4. A fourth lesson has to do with controlling operational variables. All organizational activity can be bundled into a wide array of processes, such as operational, accounting, hiring and promoting, etc. Many processes are put in place by experienced professionals, top-tier vendors, highly educated consultants, and folks who've successfully followed those processes for years. However, the deal with processes is that unless you review them fairly often to ensure they are still viable, you may be risking a "car wreck." When I worked in a not-for-profit, we performed what was called a program evaluation every year. We looked at every process and procedure from every angle to make sure that all was moving in strict conformance to a set code of activity that achieved the desired results. Needed changes became obvious immediately. Perhaps this technology giant needs to review some of their process.
These four lessons were learned by the people in many great organizations in the last year, the last decade as well as the last century. The only thing that pops up missing from time to time is vigilance. We have to pay more attention to critical variables on an ongoing basis. Less scrutiny can be deadly to an organization.
WERE THERE OTHER LESSONS TO BE LEARNED?
P.S. – I am the happy owner of a Samsung Galaxy S5
Robert C. Preziosi, D.P.A., is Professor of Management in the H. Wayne Huizenga School of Business and Entrepreneurship, Nova Southeastern University, and can be reached at email@example.com
By Augusto Giacoman
In an Army infantry unit packed with tough combat veterans, our sergeant major was the toughest. Built like a slab of concrete, he had completed multiple deployments with the elite 75th Ranger Regiment. As officers, my colleagues and I technically outranked him. But if he had told us to jump, we would not have hesitated to ask how high — and how soft we should land.
The most impressive thing about this tough leader was how much he cared.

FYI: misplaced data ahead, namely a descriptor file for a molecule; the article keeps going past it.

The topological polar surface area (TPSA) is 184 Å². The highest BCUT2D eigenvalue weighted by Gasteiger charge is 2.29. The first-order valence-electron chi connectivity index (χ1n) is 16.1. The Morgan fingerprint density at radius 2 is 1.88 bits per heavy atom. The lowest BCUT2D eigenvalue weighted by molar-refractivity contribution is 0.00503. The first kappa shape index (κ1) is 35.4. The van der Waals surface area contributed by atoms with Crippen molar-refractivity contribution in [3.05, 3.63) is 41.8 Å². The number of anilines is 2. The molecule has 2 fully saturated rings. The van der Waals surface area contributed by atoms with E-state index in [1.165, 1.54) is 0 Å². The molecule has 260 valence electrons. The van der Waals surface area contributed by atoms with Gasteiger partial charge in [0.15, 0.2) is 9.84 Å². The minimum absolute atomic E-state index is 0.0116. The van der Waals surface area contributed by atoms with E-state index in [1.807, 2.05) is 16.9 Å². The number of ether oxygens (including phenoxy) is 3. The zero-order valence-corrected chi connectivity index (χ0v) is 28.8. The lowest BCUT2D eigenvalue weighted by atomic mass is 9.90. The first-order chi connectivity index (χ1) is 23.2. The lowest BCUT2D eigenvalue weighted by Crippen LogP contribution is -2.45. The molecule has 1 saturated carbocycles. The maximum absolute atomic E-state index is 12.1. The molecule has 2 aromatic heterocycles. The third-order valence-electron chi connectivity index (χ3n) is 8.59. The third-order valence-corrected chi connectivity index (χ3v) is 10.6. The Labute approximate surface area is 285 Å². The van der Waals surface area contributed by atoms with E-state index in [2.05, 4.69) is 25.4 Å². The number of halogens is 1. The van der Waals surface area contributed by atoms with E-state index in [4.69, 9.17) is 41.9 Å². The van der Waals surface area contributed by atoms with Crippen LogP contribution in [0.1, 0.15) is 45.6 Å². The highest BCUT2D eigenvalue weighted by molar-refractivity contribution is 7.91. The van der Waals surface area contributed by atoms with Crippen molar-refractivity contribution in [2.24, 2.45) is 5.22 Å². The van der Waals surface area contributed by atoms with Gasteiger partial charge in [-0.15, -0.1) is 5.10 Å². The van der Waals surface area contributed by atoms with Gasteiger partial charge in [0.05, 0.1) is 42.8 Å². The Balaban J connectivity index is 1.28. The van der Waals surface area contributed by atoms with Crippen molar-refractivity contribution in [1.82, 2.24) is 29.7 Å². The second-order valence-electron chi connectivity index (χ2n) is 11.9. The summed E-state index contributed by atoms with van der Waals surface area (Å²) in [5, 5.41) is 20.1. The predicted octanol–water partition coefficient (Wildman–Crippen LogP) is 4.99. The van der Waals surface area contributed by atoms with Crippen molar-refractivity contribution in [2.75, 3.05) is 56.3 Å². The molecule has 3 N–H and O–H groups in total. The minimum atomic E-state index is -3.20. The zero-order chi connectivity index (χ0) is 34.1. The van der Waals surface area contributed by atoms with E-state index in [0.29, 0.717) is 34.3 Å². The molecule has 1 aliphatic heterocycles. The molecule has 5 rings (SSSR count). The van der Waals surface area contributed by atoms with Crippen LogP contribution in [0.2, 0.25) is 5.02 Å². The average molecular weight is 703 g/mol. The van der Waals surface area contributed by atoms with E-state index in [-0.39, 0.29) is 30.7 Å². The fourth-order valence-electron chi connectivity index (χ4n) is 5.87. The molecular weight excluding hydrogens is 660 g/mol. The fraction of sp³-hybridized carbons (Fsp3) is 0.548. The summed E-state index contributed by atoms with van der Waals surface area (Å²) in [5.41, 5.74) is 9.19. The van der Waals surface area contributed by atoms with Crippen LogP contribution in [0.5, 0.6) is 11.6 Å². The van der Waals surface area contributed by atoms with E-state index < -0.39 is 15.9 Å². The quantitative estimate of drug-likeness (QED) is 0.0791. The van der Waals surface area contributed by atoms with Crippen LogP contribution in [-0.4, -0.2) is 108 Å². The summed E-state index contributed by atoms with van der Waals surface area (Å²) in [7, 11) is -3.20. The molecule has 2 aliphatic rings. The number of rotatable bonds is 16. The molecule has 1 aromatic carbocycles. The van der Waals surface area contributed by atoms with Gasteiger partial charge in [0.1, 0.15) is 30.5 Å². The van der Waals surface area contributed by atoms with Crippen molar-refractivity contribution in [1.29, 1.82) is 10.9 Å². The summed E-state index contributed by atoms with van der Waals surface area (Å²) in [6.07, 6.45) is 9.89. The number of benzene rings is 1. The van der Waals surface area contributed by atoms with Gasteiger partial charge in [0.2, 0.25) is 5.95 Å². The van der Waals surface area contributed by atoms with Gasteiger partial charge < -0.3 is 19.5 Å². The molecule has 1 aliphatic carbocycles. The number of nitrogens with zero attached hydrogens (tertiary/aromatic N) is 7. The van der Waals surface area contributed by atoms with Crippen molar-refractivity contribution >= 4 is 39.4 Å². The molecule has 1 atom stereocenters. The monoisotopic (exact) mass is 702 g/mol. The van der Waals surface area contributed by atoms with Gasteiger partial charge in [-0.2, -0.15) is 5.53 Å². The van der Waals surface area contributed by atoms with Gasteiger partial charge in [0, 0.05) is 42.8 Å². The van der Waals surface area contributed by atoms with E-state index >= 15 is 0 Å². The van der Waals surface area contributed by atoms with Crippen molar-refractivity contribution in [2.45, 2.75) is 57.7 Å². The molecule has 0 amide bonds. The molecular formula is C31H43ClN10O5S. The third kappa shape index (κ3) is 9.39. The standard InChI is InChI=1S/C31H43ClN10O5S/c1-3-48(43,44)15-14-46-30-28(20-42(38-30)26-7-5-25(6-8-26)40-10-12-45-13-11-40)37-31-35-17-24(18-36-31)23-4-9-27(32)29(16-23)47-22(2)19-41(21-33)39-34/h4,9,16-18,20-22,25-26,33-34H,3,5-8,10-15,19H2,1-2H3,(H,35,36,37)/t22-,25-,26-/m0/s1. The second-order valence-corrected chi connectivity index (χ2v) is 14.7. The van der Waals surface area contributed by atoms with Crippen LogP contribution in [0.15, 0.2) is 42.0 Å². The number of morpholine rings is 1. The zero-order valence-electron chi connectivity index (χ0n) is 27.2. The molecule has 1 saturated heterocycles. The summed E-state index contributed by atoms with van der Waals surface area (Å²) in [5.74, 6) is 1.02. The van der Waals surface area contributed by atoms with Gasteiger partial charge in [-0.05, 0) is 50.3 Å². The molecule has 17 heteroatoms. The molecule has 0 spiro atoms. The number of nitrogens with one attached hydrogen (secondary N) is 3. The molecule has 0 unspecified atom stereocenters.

When he first came to our battalion, he gathered all the officers together for a leadership development session. Then he played a video of the classic children's story The Giving Tree, by Shel Silverstein. The Giving Tree describes an enduring relationship of unconditional and self-sacrificing love between a tree and a little boy. In the silence after the video ended, he uttered a simple command before dismissing us: "Be the Giving Tree for your soldiers."
It was the most powerful leadership training I had ever received.
Through the medium of a familiar children's story, he charged us to care to about our soldiers more than ourselves. I watched his philosophy of caring yield incredible results in the unit, both in garrison and in combat in places like Mosul and Sadr City.
From the streets of Baghdad to the boardroom, care has proven to be an effective tool for leaders.
The power of caring has also been proven in the corporate world. Take the example of Paul O'Neill, who served 12 years as CEO of Alcoa before serving as treasury secretary for President George W. Bush. One of O'Neill's first actions upon becoming CEO of Alcoa was to introduce an obsessive focus on worker safety. This act of caring, which raised hackles among members of the board of directors, produced results. Under O'Neill's tenure, Alcoa increased productivity and lowered worker accidents — and grew income significantly.
Academic studies have shown that there are proven benefits to developing a caring attitude.
Of course, caring for business colleagues doesn't always come naturally to leaders. It takes conscious effort and practice. The first step is to recognize that caring — and demonstrating that you care — brings benefits.
The next step is a counterintuitive one: Get in touch with your own dissatisfaction. Think about that first Monday back after a long vacation, the challenge of dealing with a difficult boss, the disappointment when a deal goes bad. Choosing memories that evoke negative emotions and experiences will help you get in touch with anxiety over the future or fear of failure. Then, recognize that your team members are experiencing the same frustrations and worries as you. Just as you want to be free from anxiety and stressful emotions and thoughts, so do your employees. This simple reflection naturally generates a desire to help others with their dissatisfaction, and can produce the optimism and energy necessary to do it.